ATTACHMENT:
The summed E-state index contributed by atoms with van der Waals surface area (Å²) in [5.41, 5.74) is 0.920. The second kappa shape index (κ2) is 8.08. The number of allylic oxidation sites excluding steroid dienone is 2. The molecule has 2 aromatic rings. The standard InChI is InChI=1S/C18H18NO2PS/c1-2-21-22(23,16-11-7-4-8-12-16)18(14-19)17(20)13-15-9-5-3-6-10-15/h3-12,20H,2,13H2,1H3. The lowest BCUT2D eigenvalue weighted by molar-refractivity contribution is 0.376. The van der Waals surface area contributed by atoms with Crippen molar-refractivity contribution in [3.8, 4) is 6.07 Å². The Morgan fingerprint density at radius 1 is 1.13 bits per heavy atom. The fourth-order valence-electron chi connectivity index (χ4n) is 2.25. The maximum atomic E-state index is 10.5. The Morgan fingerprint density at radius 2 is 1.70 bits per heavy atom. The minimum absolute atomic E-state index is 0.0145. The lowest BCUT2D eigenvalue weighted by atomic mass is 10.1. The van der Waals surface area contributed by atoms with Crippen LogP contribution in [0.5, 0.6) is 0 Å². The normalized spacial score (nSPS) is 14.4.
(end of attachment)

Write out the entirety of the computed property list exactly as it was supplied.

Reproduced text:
The summed E-state index contributed by atoms with van der Waals surface area (Å²) in [5.41, 5.74) is 0.920. The second kappa shape index (κ2) is 8.08. The number of allylic oxidation sites excluding steroid dienone is 2. The molecule has 2 aromatic rings. The standard InChI is InChI=1S/C18H18NO2PS/c1-2-21-22(23,16-11-7-4-8-12-16)18(14-19)17(20)13-15-9-5-3-6-10-15/h3-12,20H,2,13H2,1H3. The lowest BCUT2D eigenvalue weighted by molar-refractivity contribution is 0.376. The van der Waals surface area contributed by atoms with Crippen molar-refractivity contribution in [3.8, 4) is 6.07 Å². The Morgan fingerprint density at radius 1 is 1.13 bits per heavy atom. The fourth-order valence-electron chi connectivity index (χ4n) is 2.25. The maximum atomic E-state index is 10.5. The Morgan fingerprint density at radius 2 is 1.70 bits per heavy atom. The minimum absolute atomic E-state index is 0.0145. The lowest BCUT2D eigenvalue weighted by atomic mass is 10.1. The van der Waals surface area contributed by atoms with Crippen LogP contribution in [0.5, 0.6) is 0 Å². The normalized spacial score (nSPS) is 14.4.